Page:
To be eligible to deduct the excess costs of a gluten-free diet under Internal Revenue Code Section 213, you must have a documented reason to require the observance of a gluten-free diet, along with a physician’s prescription to follow a gluten-free diet. This should provide sufficient documentation of eligibility.
Tag Archive for Treasury
Foreign countries across the world have intricate tax treaties with the United States, which include topics such as exchanging tax information with tax authorities. In order for these tax treaties to come to fruition, they must first pass through the Executive and Legislative Branches of the U.S. Government for approval.
The European Commission has concluded that Ireland granted undue tax benefits of up to €13 billion to Apple. This is illegal under EU state aid rules, because it allowed Apple to pay substantially less tax than other businesses. Ireland must now recover the illegal aid.
A recent post (8/26/16) on the Tax Justice website was titled – Why We Must Close The Pass-Through Loophole? That caught my attention as I was trying to think what the “loophole” might be? A loophole is a provision that can be used beyond its intended purpose because the rule is not written specifically enough. When a rule is being used as intended, it is not a loophole. For example, sometimes the mortgage interest deduction is called a loophole, but it is not. People deducting interest on the mortgages on their primary and vacation homes is using the rule as intended.
This post is a continuation to my recent post: “The Internal Revenue Code does not explicitly define “citizen”, “citizenship” or require “citizenship-based taxation“.
Kentucky Senator and 2016 Republican Presidential hopeful Rand Paul recently announced that, in partnership with Republicans Overseas and five others, he would head to court to stop the vile Foreign Account Tax Compliance Act crackdown. At the risk of comparing the noted Republitarian/Libripublican figure with a certain single-cell cartoon villain, the effort may turn out like the video below.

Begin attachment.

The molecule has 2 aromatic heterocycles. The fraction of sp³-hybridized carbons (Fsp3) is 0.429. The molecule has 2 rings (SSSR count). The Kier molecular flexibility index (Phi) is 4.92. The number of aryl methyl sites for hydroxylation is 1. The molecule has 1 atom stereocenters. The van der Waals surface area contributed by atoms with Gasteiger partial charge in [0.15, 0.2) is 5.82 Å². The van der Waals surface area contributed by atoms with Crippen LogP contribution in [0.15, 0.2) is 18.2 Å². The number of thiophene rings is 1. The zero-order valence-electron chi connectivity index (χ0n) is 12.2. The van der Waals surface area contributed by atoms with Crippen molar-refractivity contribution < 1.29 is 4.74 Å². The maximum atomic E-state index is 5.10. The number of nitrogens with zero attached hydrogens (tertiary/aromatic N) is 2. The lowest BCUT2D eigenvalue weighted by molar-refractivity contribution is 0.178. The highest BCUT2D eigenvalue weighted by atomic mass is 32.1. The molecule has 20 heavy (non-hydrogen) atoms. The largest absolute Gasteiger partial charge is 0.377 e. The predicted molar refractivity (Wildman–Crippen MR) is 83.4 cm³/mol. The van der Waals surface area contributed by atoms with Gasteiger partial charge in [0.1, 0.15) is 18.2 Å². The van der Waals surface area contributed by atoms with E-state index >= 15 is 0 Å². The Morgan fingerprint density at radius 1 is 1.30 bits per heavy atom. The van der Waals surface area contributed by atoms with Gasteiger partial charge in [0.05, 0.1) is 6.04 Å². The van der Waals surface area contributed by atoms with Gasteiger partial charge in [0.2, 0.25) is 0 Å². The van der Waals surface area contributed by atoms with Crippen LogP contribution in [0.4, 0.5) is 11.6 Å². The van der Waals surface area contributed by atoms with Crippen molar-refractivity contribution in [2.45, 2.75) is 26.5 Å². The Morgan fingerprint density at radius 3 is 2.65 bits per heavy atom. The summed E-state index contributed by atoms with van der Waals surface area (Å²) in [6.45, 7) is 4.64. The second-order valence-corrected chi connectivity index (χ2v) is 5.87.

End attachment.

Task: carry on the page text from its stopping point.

The lawsuit, which was filed in an Ohio federal court, actually contains some pretty good arguments. In any other environment, this lawsuit might go somewhere. But they say that timing is everything, and the timing is just all wrong.
Treasury And IRS Issue Proposed Regulations On Disguised Sales And Partnership Liability Allocations
On January 30, 2014, Treasury and the IRS issued Proposed Regulations with respect to the disguised sale rules and the rules for allocating partnership liabilities (REG-119305-11). A major driving force behind these Proposed Regulations was the IRS’s victory in Canal Corporation and Subsidiaries, formerly Chesapeake Corporation and Subsidiaries v. Commissioner, 135 T.C. No. 9. (2010). In Canal, the Tax Court shot down a leveraged partnership structure by concluding that the contributing partner did not have a payment obligation with respect to the partner’s indemnity in large part because the terms of the indemnity were not commercially reasonable. Read more